On a Saturday evening 20 years ago, Sriram Raghavan called his friends and asked them to switch on their televisions to Star Plus at 9 pm. First Kill, an episode he wrote and directed for the anthology series Star Bestsellers, was about to air. He was nervous. “Half of them were busy with other things,” he says. “It was a pain asking them to watch at a specific time and then waiting for their feedback.”
The episode stars Abhimanyu Singh as a rookie cop who can’t shake off the suspicion that he’s killed his intended target’s doppelganger. Among its inspirations were Raghavan’s love of NYPD Blues and an article he’d read about a couple who refused to claim the body of their son killed in a police shootout. Shot in and around Mumbai, the episode’s tight budget of Rs 5 lakh meant that the cast and crew’s earnings would be whatever they saved on the cost. Since they overshot the three-day schedule by an extra day, they didn’t take home much. “TV taught me to work fast,” he says.
Raghavan was among one of many directors and actors who got their start on Star Bestsellers between 1999 and 2000. The show’s 45-minute-long episodes aired once a week, a fresh story, director and cast each time. Many of them have now found an afterlife on streaming, with 21 available on DisneyPlus Hotstar and 15 more on YouTube, cut up into 15-minute-long segments.
The show was one of many ideas pitched by then executive producer Shailja Kejriwal. She had two rules — that it would give newcomers the chance to showcase their talent and that the episodes would span different genres so as not to get repetitive. The idea was approved and she got a budget of Rs 2.6 crore for 52 episodes.
Hansal Mehta was the first to direct one. At the time, he was “in a state of despair” as his first film, Jayate, hadn’t released and he was trying to raise funds for a second. In between, he was filming episodes of Khana Khazana, the popular cooking show that made Sanjeev Kapoor a household name. One of its producers, Merlin Joseph, came up with the idea of a woman who opens her door to a mysterious stranger. She took it to Star, they developed it into The Frog and The Scorpion and asked Mehta to direct it.
To keep costs low, he set the episode at a single location, a Madh Island bungalow called White House that came cheaply as it wasn’t furnished. All its furniture, particularly the kitchen decor, came from the sets of Khana Khazana. “I used all of this training when I made Shahid (2013). We had a budget of Rs 70 to 75 lakhs and that didn’t shake me at all,” says Mehta.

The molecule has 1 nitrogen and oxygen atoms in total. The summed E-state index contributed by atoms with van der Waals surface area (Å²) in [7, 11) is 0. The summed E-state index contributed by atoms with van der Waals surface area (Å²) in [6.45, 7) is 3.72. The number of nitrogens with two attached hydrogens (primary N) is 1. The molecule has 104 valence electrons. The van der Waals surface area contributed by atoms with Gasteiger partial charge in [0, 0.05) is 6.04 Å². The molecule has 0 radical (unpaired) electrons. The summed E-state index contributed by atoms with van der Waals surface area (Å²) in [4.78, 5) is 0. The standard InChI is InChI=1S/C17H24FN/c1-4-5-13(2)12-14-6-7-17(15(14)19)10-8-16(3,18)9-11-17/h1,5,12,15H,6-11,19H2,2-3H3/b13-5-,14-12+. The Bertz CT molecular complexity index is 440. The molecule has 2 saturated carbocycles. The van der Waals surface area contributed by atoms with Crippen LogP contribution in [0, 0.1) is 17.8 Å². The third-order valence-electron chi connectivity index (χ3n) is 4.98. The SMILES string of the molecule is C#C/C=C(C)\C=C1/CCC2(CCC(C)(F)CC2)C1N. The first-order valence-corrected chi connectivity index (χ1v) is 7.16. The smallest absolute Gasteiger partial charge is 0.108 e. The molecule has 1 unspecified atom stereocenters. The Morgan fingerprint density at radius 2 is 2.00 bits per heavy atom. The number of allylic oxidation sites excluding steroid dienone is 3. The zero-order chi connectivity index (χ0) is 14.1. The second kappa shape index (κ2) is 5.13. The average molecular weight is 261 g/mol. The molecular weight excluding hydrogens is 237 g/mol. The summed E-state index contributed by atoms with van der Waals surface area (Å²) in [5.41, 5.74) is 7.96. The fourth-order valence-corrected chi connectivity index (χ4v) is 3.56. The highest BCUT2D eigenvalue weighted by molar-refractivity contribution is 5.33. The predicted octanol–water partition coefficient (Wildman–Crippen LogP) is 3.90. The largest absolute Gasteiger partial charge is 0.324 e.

Several other directors came on board through word-of-mouth. A “very hyper” Anurag Kashyap, who Kejriwal had met on the sets of Shool (1999), came into the office and rapidly pitched multiple ideas. “They were all a little edgy. He was like, ‘Main train mein aise hi ghus jaunga, bina permission leke. Aise hi shoot karunga. Grainy lagega.’ He was going on and on and on and finally I was like, ‘Kar le, baba.’ He still has that energy,” she says. Kashyap’s episode, Last Train To Mahakali, about a prisoner convinced that he’s invented the cure to every virus, is one of the series’ standout episodes.
Meanwhile, story submissions began to pour in from directors, producers and writers from across the Hindi, Marathi, and Bengali film industries. Some came from cinematographers and editors who wanted to make their first short. Kejriwal’s tiny cabin at the Star office soon began to overflow. “There weren’t many computers so we’d get hard copies of stories. We got thousands. At one point, I had around 40 of those thick, fat files just filled with stories.”
Inspiration came from the unlikeliest of places. On a smoke break one day, director Gaurab Pandey told Kejriwal that he’d visited someone from the mafia while on vacation in Italy. “I half believed him, half didn’t,” she says. “He said that man’s house was on the beach and was covered on all sides with bulletproof glass because he was so afraid of being shot anytime, anywhere.” That conversation became Chaudvin Ka Chand, an episode about a Guru Dutt-loving underworld don who’s so afraid of death, he surrounds himself with people. Sayaji Shinde was so impressed by the script, adds Kejriwal, that he did the role for free.